According to the Harvard T.H. Chan School of Public Health, omega-3 fats are part of cell membranes throughout the body. They affect the health of the receptors on cell walls that make it possible for cells to communicate with each other. “They provide the starting point for making hormones that regulate blood clotting, contraction and relaxation of artery walls, and inflammation,” the Nutrition Source explains. “They also bind to receptors in cells that regulate genetic function. Likely due to these effects, omega-3 fats have been shown to help prevent heart disease and stroke, may help control lupus, eczema, and rheumatoid arthritis, and may play protective roles in cancer and other conditions.”1
In these studies, not only did omega-3s show promise in longevity, likewise the super antioxidant selenium shows promising support, especially for those dealing with type 2 diabetes.
Omega-3s reduced low-grade chronic inflammation
Doctors wanted to see if low-grade, chronic inflammation, known as “subclinical” inflammation (SI), raised chances for heart and circulatory events in older, otherwise healthy adults. In this study, doctors measured omega-3s in the diets of 4,804 men and women, aged at least 60, whose levels of the inflammatory factor—high-sensitivity C-reactive protein—ranged between 3 and 10 mg per liter of blood (mg/L). Chances for heart and circulatory events increase at these levels, according to the American Heart Association and the U.S. Centers for Disease Control.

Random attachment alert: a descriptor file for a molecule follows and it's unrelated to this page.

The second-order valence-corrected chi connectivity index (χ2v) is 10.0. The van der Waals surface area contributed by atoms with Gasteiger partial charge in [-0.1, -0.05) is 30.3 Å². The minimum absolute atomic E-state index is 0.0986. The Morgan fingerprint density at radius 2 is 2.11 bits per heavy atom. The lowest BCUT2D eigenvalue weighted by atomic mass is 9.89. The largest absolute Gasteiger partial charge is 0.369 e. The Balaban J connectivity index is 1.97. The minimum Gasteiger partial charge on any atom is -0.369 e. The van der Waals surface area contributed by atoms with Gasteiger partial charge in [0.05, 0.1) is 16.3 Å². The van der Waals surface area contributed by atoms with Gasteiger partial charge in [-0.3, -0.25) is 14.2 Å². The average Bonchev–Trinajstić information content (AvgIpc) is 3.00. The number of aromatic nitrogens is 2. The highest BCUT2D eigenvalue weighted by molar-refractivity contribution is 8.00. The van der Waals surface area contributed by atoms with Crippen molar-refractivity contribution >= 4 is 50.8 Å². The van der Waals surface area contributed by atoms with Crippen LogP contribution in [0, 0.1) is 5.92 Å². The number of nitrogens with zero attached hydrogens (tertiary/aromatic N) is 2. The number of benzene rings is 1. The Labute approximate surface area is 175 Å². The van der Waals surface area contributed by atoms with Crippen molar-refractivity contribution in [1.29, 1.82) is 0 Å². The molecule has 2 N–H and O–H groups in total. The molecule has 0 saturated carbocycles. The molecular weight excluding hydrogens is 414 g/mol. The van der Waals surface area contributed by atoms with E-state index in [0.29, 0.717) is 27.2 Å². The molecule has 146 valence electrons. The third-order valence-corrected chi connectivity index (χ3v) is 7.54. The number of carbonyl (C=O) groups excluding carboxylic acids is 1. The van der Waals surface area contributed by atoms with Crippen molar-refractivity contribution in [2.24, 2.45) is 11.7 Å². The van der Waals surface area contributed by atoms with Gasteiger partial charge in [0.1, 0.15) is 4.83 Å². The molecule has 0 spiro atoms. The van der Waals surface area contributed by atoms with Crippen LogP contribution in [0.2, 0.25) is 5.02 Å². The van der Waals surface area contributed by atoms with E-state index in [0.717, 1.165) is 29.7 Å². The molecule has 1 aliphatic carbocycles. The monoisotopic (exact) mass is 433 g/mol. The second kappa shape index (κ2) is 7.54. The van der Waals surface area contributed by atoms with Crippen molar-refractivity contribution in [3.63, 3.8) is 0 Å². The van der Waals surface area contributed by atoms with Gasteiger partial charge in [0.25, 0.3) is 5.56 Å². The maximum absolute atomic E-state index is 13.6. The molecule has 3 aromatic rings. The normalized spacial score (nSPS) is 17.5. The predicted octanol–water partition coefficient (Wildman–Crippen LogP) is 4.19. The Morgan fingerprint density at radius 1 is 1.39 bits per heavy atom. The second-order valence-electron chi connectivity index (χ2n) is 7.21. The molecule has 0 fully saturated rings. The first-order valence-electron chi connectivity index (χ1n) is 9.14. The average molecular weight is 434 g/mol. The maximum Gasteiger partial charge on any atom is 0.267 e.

Doctors divided participants into four groups: those with circulating omega-3 levels below 0.3 percent; from 0.3 to below 0.6 percent; from 0.6 to 0.9 percent, and 1.0 percent or above. For men and women, the tendency to have SI began as omega-3 levels fell below 0.8 percent, with chances for SI decreasing as levels of omega-3s increased.
Reference: Nutrients; 2021, Vol. 13, No. 2, 338
Live with Omega-3
Many studies have found omega-3 health benefits, but this is among the first on lifespan. The largest to date, doctors combined data from 17 long-term studies following 42,466 people an average of 16 years.
Using the new Omega-3 Index, doctors found those in the 90th omega-3 percentile—about 7.6 percent in circulation compared to 3.5 percent in the 10th percentile—were on average about 13 percent less likely to have died from heart or circulatory diseases, cancer, or from all other causes combined.
The Omega-3 Index is a more precise measure of omega-3 levels than “diet record” studies that can only estimate EPA and DHA.
Reference: Nature Communications; 2021, Vol. 12, Article No. 2329, Published Online
Selenium improved longevity in type 2 diabetes
Selenium is a component of proteins that help synthesize DNA and protect from oxidative damage and infection, among other essential functions. In this study, doctors measured selenium in 3,199 participants with type 2 diabetes, and followed up for an average of 12.6 years. Selenium levels were between 89 and 182 mcg per liter of blood.
Overall, as levels of selenium increased, chances for dying from any cause decreased, including heart disease, with those with the highest selenium levels 64 percent less likely to die compared to those with the lowest levels.
Reference: American Journal of Clinical Nutrition; 2022, Vol. 115, No. 1, 53-60
1 The Nutrition Source. Harvard T.H. Chan School of Public Health. https://www.hsph.harvard.edu/nutritionsource/what-should-you-eat/fats-and-cholesterol/types-of-fat/omega-3-fats. Accessed 26-10-2022.
BetsyHealth Note: This article is for educational purposes only. It is not intended to diagnose, treat, prevent or cure any disease. Consult your healthcare provider before trying a supplement, especially if you have a medical condition, including being pregnant or nursing, take prescription or over-the-counter medications, or are planning on having surgery.
Article copyright 2022 by Natural Insights for Well Being. All rights reserved. Used with permission.
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